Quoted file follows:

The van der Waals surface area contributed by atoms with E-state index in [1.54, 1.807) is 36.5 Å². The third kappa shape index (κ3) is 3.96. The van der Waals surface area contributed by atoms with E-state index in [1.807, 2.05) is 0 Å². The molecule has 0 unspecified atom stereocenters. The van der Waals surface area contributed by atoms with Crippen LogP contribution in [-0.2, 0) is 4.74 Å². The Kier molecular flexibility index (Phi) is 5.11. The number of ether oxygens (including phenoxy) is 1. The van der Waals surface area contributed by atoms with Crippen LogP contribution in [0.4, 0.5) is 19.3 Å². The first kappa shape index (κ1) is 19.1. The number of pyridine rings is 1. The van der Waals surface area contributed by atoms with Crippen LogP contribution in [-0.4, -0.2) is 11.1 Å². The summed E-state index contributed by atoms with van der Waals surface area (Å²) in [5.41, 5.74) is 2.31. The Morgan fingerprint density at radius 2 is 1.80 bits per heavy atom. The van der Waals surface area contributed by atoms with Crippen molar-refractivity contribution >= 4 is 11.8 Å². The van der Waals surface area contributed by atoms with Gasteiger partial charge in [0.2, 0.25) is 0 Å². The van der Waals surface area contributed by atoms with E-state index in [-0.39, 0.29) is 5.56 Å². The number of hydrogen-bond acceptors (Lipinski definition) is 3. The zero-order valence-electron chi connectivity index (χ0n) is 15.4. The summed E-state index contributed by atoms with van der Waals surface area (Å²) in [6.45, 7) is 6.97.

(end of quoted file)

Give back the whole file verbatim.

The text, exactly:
The van der Waals surface area contributed by atoms with E-state index in [1.54, 1.807) is 36.5 Å². The third kappa shape index (κ3) is 3.96. The van der Waals surface area contributed by atoms with E-state index in [1.807, 2.05) is 0 Å². The molecule has 0 unspecified atom stereocenters. The van der Waals surface area contributed by atoms with Crippen LogP contribution in [-0.2, 0) is 4.74 Å². The Kier molecular flexibility index (Phi) is 5.11. The number of ether oxygens (including phenoxy) is 1. The van der Waals surface area contributed by atoms with Crippen LogP contribution in [0.4, 0.5) is 19.3 Å². The first kappa shape index (κ1) is 19.1. The number of pyridine rings is 1. The van der Waals surface area contributed by atoms with Crippen LogP contribution in [-0.4, -0.2) is 11.1 Å². The summed E-state index contributed by atoms with van der Waals surface area (Å²) in [5.41, 5.74) is 2.31. The Morgan fingerprint density at radius 2 is 1.80 bits per heavy atom. The van der Waals surface area contributed by atoms with Crippen molar-refractivity contribution >= 4 is 11.8 Å². The van der Waals surface area contributed by atoms with Gasteiger partial charge in [0.2, 0.25) is 0 Å². The van der Waals surface area contributed by atoms with E-state index in [-0.39, 0.29) is 5.56 Å². The number of hydrogen-bond acceptors (Lipinski definition) is 3. The zero-order valence-electron chi connectivity index (χ0n) is 15.4. The summed E-state index contributed by atoms with van der Waals surface area (Å²) in [6.45, 7) is 6.97.